Good writers and editors strive to produce content that their audiences can consume easily. But when the core writing and editing is done, those writers and editors (or designers they work with) sometimes put that well-written, well-edited content into a form or style that readers cannot consume easily. One of the biggest offenders: reverse type—light text on a dark background.
You’ve seen it. You’ve seen it everywhere. It’s white on black. It’s white on blue. It’s beige on dark brown. It’s on the label of a Jack Daniel’s bottle. It’s in the Facebook logo. It’s on movie posters for the “Twilight” series. It’s on signs and book covers and business cards and marketing mailers everywhere you turn. And that’s where it should stay—in “short-read” media such as logos and in other at-a-glance forms of content.
Reverse type works appropriately as an attention-getting tool for quick-read text elements—short blasts of content that don’t require the reader’s eyes to do much work. In a longer form, however, reverse type proves difficult for many people to read. It doesn’t belong in the body of a think piece, a long-form feature article, a news article, or in a blog post of more than, say, 100 words.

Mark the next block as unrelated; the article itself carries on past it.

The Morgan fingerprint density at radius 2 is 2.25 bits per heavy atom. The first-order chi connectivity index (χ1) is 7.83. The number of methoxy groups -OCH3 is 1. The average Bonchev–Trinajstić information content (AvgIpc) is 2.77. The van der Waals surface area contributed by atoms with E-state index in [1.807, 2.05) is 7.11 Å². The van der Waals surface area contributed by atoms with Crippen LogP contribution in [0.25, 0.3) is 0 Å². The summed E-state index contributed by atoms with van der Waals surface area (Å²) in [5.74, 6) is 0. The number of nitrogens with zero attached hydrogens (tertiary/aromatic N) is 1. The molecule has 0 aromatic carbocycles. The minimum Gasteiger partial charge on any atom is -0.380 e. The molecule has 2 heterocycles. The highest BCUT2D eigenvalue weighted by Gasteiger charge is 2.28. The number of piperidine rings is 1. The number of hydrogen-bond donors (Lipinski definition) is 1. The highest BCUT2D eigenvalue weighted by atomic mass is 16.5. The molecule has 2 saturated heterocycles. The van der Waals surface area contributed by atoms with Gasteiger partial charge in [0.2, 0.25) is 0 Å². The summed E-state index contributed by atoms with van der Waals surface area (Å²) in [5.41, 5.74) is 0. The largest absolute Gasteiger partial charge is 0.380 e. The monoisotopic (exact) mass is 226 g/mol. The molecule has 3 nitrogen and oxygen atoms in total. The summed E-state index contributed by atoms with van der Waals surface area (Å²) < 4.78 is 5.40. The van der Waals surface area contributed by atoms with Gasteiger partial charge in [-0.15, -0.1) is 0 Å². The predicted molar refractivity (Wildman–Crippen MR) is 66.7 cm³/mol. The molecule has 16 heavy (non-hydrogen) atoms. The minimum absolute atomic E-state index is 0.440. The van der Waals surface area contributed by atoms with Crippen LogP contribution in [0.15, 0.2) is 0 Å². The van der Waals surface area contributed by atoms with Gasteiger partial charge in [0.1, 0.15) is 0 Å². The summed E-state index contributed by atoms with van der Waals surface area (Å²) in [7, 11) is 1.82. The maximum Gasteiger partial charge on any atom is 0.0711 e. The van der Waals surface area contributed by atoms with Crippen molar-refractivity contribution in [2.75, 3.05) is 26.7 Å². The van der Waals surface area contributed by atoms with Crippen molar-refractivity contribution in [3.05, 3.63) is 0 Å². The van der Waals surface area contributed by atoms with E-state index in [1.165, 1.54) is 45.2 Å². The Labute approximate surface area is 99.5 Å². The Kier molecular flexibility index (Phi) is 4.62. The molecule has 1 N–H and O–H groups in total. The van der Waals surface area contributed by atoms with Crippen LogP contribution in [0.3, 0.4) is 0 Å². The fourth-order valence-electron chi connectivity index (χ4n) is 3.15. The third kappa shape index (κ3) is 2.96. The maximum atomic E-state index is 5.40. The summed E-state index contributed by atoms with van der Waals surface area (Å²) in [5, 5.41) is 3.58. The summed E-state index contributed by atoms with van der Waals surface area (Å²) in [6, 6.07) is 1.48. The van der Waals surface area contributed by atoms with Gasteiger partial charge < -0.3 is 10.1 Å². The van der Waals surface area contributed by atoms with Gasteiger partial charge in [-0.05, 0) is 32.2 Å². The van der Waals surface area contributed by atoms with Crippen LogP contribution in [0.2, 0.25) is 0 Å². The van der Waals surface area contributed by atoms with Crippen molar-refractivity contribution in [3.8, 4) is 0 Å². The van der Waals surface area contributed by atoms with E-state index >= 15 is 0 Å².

Sure, reverse type looks great on the page, but the reality is that, for longer pieces, it’s not as easy to read as traditional dark text on a light background. (And yes, computer displays in the 1980s and 1990s helped some of us adapt, out of necessity, to reading lengthy amounts of text in amber or green on a black screen. But we’re well past those primitive times. It’s time to move on.)
Reverse type simply makes the reader work harder than he needs to work to get through what you’ve written. And when a reader has to work too hard, you’re likely to lose that reader.
Reverse type wearies the eyes—especially when written in a serifed font (with serifs tending to bleed and blur into the darkness of the background) and especially when the eyes reading the text aren’t perfect eyes. Be aware that the writer’s eyes and the designer’s eyes might be far sharper than the eyes of an average reader. For the writer or designer, reading reverse type in long pieces might not present much of a challenge. But—ageist though it might sound—many readers over the age of 40 (readers whose eye doctors already have uttered the word “bifocals” to them more than once) can find reverse type laborious to read. So try to keep your least-common-denominator reader in mind. Avoid reverse type for long pieces.
Even the brightest writers and organizations let reverse type creep in where it does not belong. A mobile app for the Associated Press, for example, has served up lengthy news articles in reverse type—in whitish text on a black background. And the mega-novelist George R.R. Martin also blogs in reverse type, although he has the luxury of an ardent fan base that will slog gladly through reverse type to read what he has to say. Less prolific writers, however, should stick to regular type—dark letters on a light background—if they don’t want to lose their readers.